Stability and scaling limits for Markov processes and applications (1–3 cr)
Prof Matthieu Jonckheere (U Buenos Aires)
Three lectures during 24–26 Sep 2018, every day 10:15–12:00 (Mon, Tue, Wed)
Krossi lounge (M220), 2nd floor, Otakaari 1, Aalto University
Markov processes allow to study models of almost any dynamics: population dynamics, data networks, physical systems evolutions, biological networks, etc. We will study techniques to answer stability questions including techniques allowing to link some Markov processes to simpler systems (often a deterministic dynamical system) via space-time scaling.
1) Markov processes in discrete and continuous time
2) Stationary measures, reversibility
3) Martingales for Markov processes
4) Lyapunov functions
5) Scaling limits
6) Stochastic stability
Evaluation: You may get 1 cr for active participation at the lectures, and up to 3 cr by doing a project (to be agreed with the lecturer).
Registration: You can send an email to email@example.com or just show up at the first lecture.
Lecturer: Piotr Zwiernik (University Pompeu Fabra, Barcelona)
Latent tree models are graphical models defined on a tree, in which only a subset of variables is observed. They were first discussed by Judea Pearl as tree-decomposable distributions to generalise star-decomposable distributions such as the latent class model. Latent tree models, or their submodels, are widely used in: phylogenetic analysis, network tomography, computer vision, causal modeling, and data clustering. They also contain other well-known classes of models like hidden Markov models, Brownian motion tree model, the Ising model on a tree, and many popular models used in phylogenetics. This lecture offers a concise introduction to the theory of latent tree models. I will emphasise the role of tree metrics in the structural description of this model class, in designing learning algorithms, and in understanding fundamental limits of what and when can be learned.
This lecture course is divided into three parts. In part 1, I will present basic combinatorial concepts related to trees and tree metrics. In part 2, I will define latent tree graphical models and discuss their basic properties. I will also discuss linear latent tree models which provide a convenient general family of distributions whose second-order moment structure is tree-like. In the last part I will present main ideas used in the design of learning procedures for this model class. This includes the structural EM algorithm and various distance based methods.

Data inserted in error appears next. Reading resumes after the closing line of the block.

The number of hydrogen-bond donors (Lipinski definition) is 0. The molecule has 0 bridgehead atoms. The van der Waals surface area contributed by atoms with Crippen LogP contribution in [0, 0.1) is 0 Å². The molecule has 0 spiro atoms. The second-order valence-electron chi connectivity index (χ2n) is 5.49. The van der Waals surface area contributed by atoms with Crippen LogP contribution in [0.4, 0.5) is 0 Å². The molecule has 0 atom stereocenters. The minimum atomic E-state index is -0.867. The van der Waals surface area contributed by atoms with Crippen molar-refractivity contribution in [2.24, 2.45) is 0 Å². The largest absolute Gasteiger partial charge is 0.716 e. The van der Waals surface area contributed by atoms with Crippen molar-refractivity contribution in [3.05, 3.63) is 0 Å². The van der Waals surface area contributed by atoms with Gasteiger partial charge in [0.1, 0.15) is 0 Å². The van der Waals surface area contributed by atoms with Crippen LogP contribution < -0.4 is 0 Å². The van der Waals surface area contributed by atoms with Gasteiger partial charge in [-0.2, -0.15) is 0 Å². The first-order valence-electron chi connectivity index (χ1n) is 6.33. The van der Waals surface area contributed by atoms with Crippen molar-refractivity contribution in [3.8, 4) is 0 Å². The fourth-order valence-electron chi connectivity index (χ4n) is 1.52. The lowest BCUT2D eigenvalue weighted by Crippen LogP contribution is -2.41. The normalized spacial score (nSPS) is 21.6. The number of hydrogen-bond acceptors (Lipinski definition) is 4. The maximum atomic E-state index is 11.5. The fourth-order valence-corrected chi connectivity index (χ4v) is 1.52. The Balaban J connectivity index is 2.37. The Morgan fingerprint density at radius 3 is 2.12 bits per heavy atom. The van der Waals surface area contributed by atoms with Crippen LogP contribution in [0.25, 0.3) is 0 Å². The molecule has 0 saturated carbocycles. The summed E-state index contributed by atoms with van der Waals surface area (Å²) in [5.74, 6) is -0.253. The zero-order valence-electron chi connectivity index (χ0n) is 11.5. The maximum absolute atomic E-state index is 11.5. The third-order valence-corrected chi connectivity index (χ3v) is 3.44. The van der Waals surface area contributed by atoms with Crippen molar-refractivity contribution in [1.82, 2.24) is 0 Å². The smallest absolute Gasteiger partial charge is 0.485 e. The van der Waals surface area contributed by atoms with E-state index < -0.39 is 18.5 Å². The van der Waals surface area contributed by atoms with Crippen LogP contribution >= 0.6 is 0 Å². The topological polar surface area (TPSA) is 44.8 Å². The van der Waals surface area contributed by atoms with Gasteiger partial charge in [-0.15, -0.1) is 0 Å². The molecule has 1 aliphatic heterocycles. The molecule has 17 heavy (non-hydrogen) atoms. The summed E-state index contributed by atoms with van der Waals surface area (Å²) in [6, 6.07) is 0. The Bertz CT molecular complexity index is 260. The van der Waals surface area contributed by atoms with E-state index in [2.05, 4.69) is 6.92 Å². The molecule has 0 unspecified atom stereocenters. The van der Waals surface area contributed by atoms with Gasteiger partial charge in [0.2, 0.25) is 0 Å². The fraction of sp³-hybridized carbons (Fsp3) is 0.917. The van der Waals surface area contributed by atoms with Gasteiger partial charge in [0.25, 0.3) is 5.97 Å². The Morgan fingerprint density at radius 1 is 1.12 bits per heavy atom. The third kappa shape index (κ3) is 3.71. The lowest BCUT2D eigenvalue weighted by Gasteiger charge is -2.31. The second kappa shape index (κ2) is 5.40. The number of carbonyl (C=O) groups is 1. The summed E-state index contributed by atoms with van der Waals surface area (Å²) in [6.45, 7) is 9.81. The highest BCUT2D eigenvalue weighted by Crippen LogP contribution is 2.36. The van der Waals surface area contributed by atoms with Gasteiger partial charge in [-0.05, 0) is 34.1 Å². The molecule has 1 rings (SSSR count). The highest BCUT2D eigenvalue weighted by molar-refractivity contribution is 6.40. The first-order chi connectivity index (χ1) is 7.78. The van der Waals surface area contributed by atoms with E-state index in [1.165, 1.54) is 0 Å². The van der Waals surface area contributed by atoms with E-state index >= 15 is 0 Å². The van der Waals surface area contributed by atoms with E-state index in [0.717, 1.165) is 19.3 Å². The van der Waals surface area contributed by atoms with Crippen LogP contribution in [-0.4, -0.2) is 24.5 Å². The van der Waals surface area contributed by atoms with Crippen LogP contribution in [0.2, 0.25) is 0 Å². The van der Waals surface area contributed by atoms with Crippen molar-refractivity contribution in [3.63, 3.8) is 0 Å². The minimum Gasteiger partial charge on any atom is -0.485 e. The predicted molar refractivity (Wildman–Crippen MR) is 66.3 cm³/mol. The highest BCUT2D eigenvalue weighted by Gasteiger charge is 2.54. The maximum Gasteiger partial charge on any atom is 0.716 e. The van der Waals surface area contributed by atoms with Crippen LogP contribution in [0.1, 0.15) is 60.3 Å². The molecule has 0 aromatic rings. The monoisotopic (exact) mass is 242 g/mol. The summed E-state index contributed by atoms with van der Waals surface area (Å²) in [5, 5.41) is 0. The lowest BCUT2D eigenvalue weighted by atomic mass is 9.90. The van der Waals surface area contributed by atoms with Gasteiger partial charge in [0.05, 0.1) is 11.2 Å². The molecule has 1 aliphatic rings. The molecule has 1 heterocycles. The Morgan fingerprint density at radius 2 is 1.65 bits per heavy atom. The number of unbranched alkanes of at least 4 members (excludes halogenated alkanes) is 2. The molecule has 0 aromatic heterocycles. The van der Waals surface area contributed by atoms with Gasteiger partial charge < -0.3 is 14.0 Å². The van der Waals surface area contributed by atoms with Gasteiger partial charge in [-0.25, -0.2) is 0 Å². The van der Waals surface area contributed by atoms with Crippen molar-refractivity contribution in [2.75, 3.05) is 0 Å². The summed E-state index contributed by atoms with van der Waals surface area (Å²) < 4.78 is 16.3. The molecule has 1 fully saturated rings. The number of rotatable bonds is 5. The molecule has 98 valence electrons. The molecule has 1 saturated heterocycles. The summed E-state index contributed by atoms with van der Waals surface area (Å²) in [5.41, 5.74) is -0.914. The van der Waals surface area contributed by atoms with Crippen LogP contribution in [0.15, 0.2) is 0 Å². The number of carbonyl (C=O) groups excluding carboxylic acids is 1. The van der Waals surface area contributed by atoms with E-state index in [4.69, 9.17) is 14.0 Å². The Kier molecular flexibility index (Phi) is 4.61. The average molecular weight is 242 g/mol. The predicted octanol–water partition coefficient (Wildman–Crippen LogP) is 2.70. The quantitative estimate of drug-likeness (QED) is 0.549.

This course will be based on my book
P. Zwiernik, “Semialgebraic statistics and latent tree models”, Chapman&Hall, 2015,
and a forthcoming chapter in “Handbook of Graphical Models”, see also arXiv:1708.00847.
Lecturer: Dylan Possamai (Columbia University)
Backward stochastic differential equations (BSDEs for short) have been introduced since the 90s, and have proved since then to be a fundamental tool in stochastic analysis, stochastic control, and even PDE analysis, with numerous applications in finance, economics and insurance. This course would be the occasion to provide an introduction to the theory as well as its latest developments. After going through some of the most important theoretical results, we will see as an illuminating application how BSDEs allow to treat in a general fashion several problems stemming from contract theory with moral hazard.
Aalto University, 20 Dec 2016
Stochastic Sauna is a traditional workshop that brings together researchers and students working on probability, statistics, and their applications. The workshop starts in the morning of Tue 20 Dec 2016 and ends at approximately 17.00 in the afternoon.
For more information and registration, see:
Joint Seminar with Vienna Graduate School on Computational Optimization headed by Professor Georg Pflug (http://vgsco.univie.ac.at/faculty-members/georg-pflug-speaker/).
Other speakers include Profs. Ahti Salo (Aalto SCI), Lasse Leskelä (Aalto SCI), Juuso Liesiö (Aalto BIZ), Stefan Geiss (University of Jyväskylä), Leena Suhl (University of Paderborn).
Time and place: Thursday 29th September 11:00-16:00 at Aalto University, Otakaari 1, Espoo. Lecture hall U5.
The seminar programme consist of
(i) presentations of the participating research groups and the organization of graduate and doctoral studies (11:00-12:00)
(ii) lunch (12:00-13:00)
(iii) talks on timely research topics in stochastic optimization and analysis, portfolio decision analysis, risk management, and logistics and production planning (13:00-16:00).
The seminar is open to all interested faculty and students, and it will be attended by some 15 student from Vienna. Participants from Finland are kindly requested to register by sending email to firstname.lastname@example.org by 29.9.2016.